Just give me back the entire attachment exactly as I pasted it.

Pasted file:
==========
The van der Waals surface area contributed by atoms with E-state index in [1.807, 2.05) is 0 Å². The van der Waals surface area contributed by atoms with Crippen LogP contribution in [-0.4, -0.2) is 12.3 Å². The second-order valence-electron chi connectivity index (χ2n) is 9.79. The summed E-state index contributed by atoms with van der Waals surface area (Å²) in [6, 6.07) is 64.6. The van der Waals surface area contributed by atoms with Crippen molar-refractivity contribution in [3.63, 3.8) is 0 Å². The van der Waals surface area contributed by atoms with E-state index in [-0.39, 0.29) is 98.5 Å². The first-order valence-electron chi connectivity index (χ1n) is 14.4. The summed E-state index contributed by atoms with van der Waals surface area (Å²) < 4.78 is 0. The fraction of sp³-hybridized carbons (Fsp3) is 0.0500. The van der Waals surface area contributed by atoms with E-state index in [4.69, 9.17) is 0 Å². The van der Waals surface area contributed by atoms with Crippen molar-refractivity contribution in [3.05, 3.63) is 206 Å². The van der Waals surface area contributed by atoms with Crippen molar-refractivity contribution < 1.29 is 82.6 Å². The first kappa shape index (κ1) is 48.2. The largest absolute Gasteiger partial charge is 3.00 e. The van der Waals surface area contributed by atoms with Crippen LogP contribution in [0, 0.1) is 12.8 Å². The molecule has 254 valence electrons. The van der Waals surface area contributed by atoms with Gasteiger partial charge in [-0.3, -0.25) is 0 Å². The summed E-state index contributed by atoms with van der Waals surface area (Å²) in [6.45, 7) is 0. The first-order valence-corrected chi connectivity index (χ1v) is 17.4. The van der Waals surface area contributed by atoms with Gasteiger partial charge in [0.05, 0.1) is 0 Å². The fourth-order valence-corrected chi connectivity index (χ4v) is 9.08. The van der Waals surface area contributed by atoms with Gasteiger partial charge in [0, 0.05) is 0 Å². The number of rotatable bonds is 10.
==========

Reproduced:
The van der Waals surface area contributed by atoms with E-state index in [1.807, 2.05) is 0 Å². The van der Waals surface area contributed by atoms with Crippen LogP contribution in [-0.4, -0.2) is 12.3 Å². The second-order valence-electron chi connectivity index (χ2n) is 9.79. The summed E-state index contributed by atoms with van der Waals surface area (Å²) in [6, 6.07) is 64.6. The van der Waals surface area contributed by atoms with Crippen molar-refractivity contribution in [3.63, 3.8) is 0 Å². The van der Waals surface area contributed by atoms with E-state index in [-0.39, 0.29) is 98.5 Å². The first-order valence-electron chi connectivity index (χ1n) is 14.4. The summed E-state index contributed by atoms with van der Waals surface area (Å²) < 4.78 is 0. The fraction of sp³-hybridized carbons (Fsp3) is 0.0500. The van der Waals surface area contributed by atoms with E-state index in [4.69, 9.17) is 0 Å². The van der Waals surface area contributed by atoms with Crippen molar-refractivity contribution in [3.05, 3.63) is 206 Å². The van der Waals surface area contributed by atoms with Crippen molar-refractivity contribution < 1.29 is 82.6 Å². The first kappa shape index (κ1) is 48.2. The largest absolute Gasteiger partial charge is 3.00 e. The van der Waals surface area contributed by atoms with Crippen LogP contribution in [0, 0.1) is 12.8 Å². The molecule has 254 valence electrons. The van der Waals surface area contributed by atoms with Gasteiger partial charge in [-0.3, -0.25) is 0 Å². The summed E-state index contributed by atoms with van der Waals surface area (Å²) in [6.45, 7) is 0. The first-order valence-corrected chi connectivity index (χ1v) is 17.4. The van der Waals surface area contributed by atoms with Gasteiger partial charge in [0.05, 0.1) is 0 Å². The fourth-order valence-corrected chi connectivity index (χ4v) is 9.08. The van der Waals surface area contributed by atoms with Gasteiger partial charge in [0, 0.05) is 0 Å². The number of rotatable bonds is 10.